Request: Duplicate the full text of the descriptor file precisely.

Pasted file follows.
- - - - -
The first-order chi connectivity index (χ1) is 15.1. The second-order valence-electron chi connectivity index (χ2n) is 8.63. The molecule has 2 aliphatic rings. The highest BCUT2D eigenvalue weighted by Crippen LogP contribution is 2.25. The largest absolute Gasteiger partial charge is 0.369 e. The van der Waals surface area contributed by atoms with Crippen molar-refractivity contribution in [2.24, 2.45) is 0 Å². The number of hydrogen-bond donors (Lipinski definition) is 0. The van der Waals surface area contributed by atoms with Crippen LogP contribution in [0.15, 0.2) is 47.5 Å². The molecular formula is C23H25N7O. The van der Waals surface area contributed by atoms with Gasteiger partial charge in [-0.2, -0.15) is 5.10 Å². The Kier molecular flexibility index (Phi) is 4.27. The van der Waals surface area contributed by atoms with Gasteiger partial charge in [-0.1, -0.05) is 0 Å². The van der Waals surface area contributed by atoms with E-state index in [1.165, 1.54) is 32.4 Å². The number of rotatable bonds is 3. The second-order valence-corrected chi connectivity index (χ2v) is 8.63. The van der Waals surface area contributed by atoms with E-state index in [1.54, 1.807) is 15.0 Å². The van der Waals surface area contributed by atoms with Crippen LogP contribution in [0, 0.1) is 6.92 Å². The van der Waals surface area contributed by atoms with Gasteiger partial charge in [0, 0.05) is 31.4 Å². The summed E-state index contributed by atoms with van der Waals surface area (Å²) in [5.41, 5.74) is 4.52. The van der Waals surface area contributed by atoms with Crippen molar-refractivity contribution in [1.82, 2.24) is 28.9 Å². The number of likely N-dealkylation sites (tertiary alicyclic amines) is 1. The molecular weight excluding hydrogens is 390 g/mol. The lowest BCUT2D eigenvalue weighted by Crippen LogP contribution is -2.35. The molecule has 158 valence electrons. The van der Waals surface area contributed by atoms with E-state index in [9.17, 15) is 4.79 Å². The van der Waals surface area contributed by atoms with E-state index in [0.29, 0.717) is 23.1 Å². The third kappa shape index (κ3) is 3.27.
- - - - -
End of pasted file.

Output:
The first-order chi connectivity index (χ1) is 15.1. The second-order valence-electron chi connectivity index (χ2n) is 8.63. The molecule has 2 aliphatic rings. The highest BCUT2D eigenvalue weighted by Crippen LogP contribution is 2.25. The largest absolute Gasteiger partial charge is 0.369 e. The van der Waals surface area contributed by atoms with Crippen molar-refractivity contribution in [2.24, 2.45) is 0 Å². The number of hydrogen-bond donors (Lipinski definition) is 0. The van der Waals surface area contributed by atoms with Crippen LogP contribution in [0.15, 0.2) is 47.5 Å². The molecular formula is C23H25N7O. The van der Waals surface area contributed by atoms with Gasteiger partial charge in [-0.2, -0.15) is 5.10 Å². The Kier molecular flexibility index (Phi) is 4.27. The van der Waals surface area contributed by atoms with Gasteiger partial charge in [-0.1, -0.05) is 0 Å². The van der Waals surface area contributed by atoms with E-state index in [1.165, 1.54) is 32.4 Å². The number of rotatable bonds is 3. The second-order valence-corrected chi connectivity index (χ2v) is 8.63. The van der Waals surface area contributed by atoms with E-state index in [1.54, 1.807) is 15.0 Å². The van der Waals surface area contributed by atoms with Crippen LogP contribution in [0, 0.1) is 6.92 Å². The van der Waals surface area contributed by atoms with Gasteiger partial charge in [0, 0.05) is 31.4 Å². The summed E-state index contributed by atoms with van der Waals surface area (Å²) in [5.41, 5.74) is 4.52. The van der Waals surface area contributed by atoms with Crippen molar-refractivity contribution in [1.82, 2.24) is 28.9 Å². The number of likely N-dealkylation sites (tertiary alicyclic amines) is 1. The molecular weight excluding hydrogens is 390 g/mol. The lowest BCUT2D eigenvalue weighted by Crippen LogP contribution is -2.35. The molecule has 158 valence electrons. The van der Waals surface area contributed by atoms with E-state index in [9.17, 15) is 4.79 Å². The van der Waals surface area contributed by atoms with E-state index in [0.29, 0.717) is 23.1 Å². The third kappa shape index (κ3) is 3.27.